Ceramic building material.


We don’t wash charcoal, as it will crumble easily. Instead, we dry-brush it gently and bag this separately. In special cases of large charcoal deposits, they will be taken as a sample rather than collected with bulk finds. Environmental archaeologists can then examine the sample to try to ascertain wood species and possible dendrochronological (tree-ring) data.

Charcoal fragment.


Glass can be washed if it is not iridescent—that is, if it doesn’t have gold flakes on the surface or rainbow-coloured patches. These are ways glass corrodes, where the layers of glass pull apart from each other allowing air in between. The bouncing around of light in these tiny air gaps leads to the beautiful colours visible.


On our site, we used to wash all shell that we found, all molluscs but from gastropods (like snails) to bivalves (like oysters). We no longer wash oyster shells because they often simply fall apart when brushed.

Snail and oyster.

Stone and mortar

While we don’t find a vast quantity of stone artefacts on our site, we have in the past found tools and debitage (waste flakes) of flint. Flint, along with other worked stone, can be washed, unless painted or covered with mortar. Mortar clumps and mortar spreads on stone are brushed while dry.

Stone with mortar.

Metal and slag


8thC iron knife blade.

It’s not the end of the world if you do start washing something and suddenly realise it’s heavier than it looks or reveals a metal surface. Just stop brushing immediately and allow it to dry. If it is dry, you may dry-brush it gently. We just want the soil off the surface because it’s within the skillset of the professional conservator to best decide how to handle the corrosion. We also do not wash slag (metal byproduct comprised of impurities).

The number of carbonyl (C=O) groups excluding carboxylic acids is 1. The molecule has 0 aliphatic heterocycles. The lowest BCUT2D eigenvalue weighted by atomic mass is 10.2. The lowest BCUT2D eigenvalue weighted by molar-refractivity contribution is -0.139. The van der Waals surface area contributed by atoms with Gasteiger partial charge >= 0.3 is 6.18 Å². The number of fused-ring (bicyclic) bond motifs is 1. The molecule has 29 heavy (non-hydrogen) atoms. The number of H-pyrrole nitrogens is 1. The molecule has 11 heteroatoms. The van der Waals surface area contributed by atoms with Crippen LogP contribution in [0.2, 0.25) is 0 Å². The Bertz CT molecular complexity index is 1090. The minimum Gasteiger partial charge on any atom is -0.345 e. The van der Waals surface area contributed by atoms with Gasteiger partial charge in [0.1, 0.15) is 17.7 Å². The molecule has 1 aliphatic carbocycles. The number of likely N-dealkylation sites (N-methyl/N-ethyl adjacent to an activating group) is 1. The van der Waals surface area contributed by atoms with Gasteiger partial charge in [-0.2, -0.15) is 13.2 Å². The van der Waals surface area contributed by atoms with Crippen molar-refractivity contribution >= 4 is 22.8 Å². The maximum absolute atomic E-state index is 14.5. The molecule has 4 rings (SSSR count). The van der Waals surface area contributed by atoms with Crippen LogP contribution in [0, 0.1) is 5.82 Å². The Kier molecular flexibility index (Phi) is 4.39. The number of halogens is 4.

A Day in Archaeology: the CBA’s Digital Festival of Archaeology

A Day in Archaeology twitter card people

Have you ever wondered what archaeologists really do?  Do they just dig or are there other aspects to their work? A Day in Archaeology showcases “a day in the life” of archaeologists from all over the UK. It also explores pathways into the profession and, this year, the impact of the C-19 pandemic on individuals and organisations. The day is part of the Council for British Archaeology’s ‘Festival of Archaeology‘ and one of our Director’s, Jo, happens to work for them, so she has put together a blog post focusing on her time with the BRP and the impact C-19 has had on the project.

You can read the blog here: Jo’s ‘A Day in Archaeology’ Blog 

Way Back Wednesday: Week 6

Today’s artefact from the archives was set aside for one of the project’s very dear friends to take a look at, and his conclusion was a possible bombshell. Zooarchaeology is one of the strengths of our staff this season, but there’s always more to learn, so we invited David Constantine, zooarchaeologist and specialist in bone-working, to look over some of our more curious cases. There was a small unassuming bit of cow rib with linear incisions on it, but it didn’t quite look like butchering or de-fleshing, and it came out of a high medieval (11th-13th centuries…ish) layer. We played around with the lighting, as changing the angle of the light source can help both etching and carvings in relief stand out a bit better. And suddenly, these lines started to look a little bit more purposeful. Are they tally marks? Or something else?